Distinguished Emory alumni and Atlanta community members gathered at the Carter Center on Wednesday, Feb. 10 for a conversation between three presidential figures.

Former President of the United States Jimmy Carter, President Emeritus of Emory University James T. Laney and current University President James W. Wagner explained the connections between the Carter Center and Emory University, as well as what the future holds for the partnership.

The consensus among the three men was that the institutions will permanently maintain their bond, as they have helped each other to reach new heights.

Carter began the program by taking the audience back to 1979, when he was invited to Emory to receive an honorary degree. Laney, who awarded Carter the degree, said that he felt Carter had been someone “who represented … what was best and human and noble in life.” Both Laney and Wagner said that Emory’s partnership with the Carter Center has significantly contributed to the success and impact of the University.

Wagner discussed his first encounter with Carter, which occurred in the summer of 2003. Wagner said the two met to discuss educating the heart and mind. There, Wagner added that Carter identified great potential in the University and its ability to carry out global service responsibilities, especially in the realm of health. In 2005, the University implemented a global health initiative for developing nations with the support of the Carter Center and the Centers for Disease Control and Prevention (CDC). The global health initiative was created to foster research and scholarship in regions around the world and to help train the next generation of global health leaders.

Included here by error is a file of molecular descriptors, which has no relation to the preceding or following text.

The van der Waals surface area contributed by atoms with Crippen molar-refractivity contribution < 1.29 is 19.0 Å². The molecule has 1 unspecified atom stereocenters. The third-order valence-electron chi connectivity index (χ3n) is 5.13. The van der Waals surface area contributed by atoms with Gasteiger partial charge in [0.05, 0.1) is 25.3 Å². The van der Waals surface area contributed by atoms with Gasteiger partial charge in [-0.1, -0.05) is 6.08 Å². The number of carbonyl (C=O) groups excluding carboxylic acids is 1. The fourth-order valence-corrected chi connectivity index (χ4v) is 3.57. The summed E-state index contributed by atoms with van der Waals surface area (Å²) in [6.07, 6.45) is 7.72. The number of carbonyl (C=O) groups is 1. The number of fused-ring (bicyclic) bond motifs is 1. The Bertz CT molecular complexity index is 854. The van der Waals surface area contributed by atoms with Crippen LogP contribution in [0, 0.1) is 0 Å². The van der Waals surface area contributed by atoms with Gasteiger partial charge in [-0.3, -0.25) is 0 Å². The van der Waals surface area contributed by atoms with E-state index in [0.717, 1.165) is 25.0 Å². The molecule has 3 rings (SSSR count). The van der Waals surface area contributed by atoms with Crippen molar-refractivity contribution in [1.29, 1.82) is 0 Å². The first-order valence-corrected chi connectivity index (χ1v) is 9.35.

Carter has continued his involvement with Emory through annual town hall assemblies and meetings with faculty members and international students. He said that he encourages professors to instill “modern day human experiences with moral and ethical values.”

Emory’s leaders need not feel indebted to Carter for his contributions — he said he has gained more from the relationship than the school has. He added that he greatly enjoys his involvement with Emory, especially through his on-campus events, and that he takes pride in his work with the University. He continues to make an impact by meeting with faculty and President Wagner on a monthly basis. Carter said that he is still filled with ambition to make an impact on the world through the collaboration between the Carter Center and Emory.

The two institutions have had the opportunity to tackle a variety of global issues together, and the three panelists agreed that this relationship has thrived because the Carter Center and Emory have both set individual goals. They plan to keep their relationship drawn but not bound together.

Santiago Vazquez of Atlanta, who attended the event, said that he was amazed by the involvement that Emory and the Carter Center have had throughout the city. “Being an outsider from the Emory community but witnessing everything that is going on around here is impressive, especially in regards to the eloquence and ability both [institutions] have to help the community,” he said.

Ryan Roche, who graduated from Emory College in 2005, also conveyed praise for the event. “The legacy and history of the men on stage, and everything they did behind the scenes to help, have such an impact it’s incredible.”

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